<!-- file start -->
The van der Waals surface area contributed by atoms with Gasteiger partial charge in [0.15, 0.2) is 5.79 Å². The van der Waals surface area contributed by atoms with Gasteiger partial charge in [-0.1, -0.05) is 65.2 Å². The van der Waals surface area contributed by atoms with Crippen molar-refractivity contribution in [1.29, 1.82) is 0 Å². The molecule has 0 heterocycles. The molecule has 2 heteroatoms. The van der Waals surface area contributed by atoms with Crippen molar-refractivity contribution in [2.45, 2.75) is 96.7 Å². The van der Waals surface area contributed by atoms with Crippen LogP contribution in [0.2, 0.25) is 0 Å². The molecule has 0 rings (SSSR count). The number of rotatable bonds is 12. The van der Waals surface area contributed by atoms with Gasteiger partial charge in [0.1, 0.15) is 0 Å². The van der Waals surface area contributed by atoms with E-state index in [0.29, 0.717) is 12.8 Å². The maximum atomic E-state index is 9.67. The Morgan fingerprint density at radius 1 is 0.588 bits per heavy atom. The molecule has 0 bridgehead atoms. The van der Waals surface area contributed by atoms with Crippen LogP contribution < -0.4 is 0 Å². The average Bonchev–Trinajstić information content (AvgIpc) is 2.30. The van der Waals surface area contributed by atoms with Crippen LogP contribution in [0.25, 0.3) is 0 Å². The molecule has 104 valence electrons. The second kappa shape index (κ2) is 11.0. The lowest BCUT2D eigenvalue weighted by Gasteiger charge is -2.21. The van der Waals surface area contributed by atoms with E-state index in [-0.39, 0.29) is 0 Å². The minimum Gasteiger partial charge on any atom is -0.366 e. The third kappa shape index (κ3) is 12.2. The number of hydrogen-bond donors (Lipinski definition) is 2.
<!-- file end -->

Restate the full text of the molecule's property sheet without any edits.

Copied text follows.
The van der Waals surface area contributed by atoms with Gasteiger partial charge in [0.15, 0.2) is 5.79 Å². The van der Waals surface area contributed by atoms with Gasteiger partial charge in [-0.1, -0.05) is 65.2 Å². The van der Waals surface area contributed by atoms with Crippen molar-refractivity contribution in [1.29, 1.82) is 0 Å². The molecule has 0 heterocycles. The molecule has 2 heteroatoms. The van der Waals surface area contributed by atoms with Crippen molar-refractivity contribution in [2.45, 2.75) is 96.7 Å². The van der Waals surface area contributed by atoms with Crippen LogP contribution in [0.2, 0.25) is 0 Å². The molecule has 0 rings (SSSR count). The number of rotatable bonds is 12. The van der Waals surface area contributed by atoms with Gasteiger partial charge in [0.1, 0.15) is 0 Å². The van der Waals surface area contributed by atoms with E-state index in [0.29, 0.717) is 12.8 Å². The maximum atomic E-state index is 9.67. The Morgan fingerprint density at radius 1 is 0.588 bits per heavy atom. The molecule has 0 bridgehead atoms. The van der Waals surface area contributed by atoms with Crippen LogP contribution < -0.4 is 0 Å². The average Bonchev–Trinajstić information content (AvgIpc) is 2.30. The van der Waals surface area contributed by atoms with Crippen LogP contribution in [0.25, 0.3) is 0 Å². The molecule has 104 valence electrons. The second kappa shape index (κ2) is 11.0. The lowest BCUT2D eigenvalue weighted by Gasteiger charge is -2.21. The van der Waals surface area contributed by atoms with E-state index in [-0.39, 0.29) is 0 Å². The minimum Gasteiger partial charge on any atom is -0.366 e. The third kappa shape index (κ3) is 12.2. The number of hydrogen-bond donors (Lipinski definition) is 2.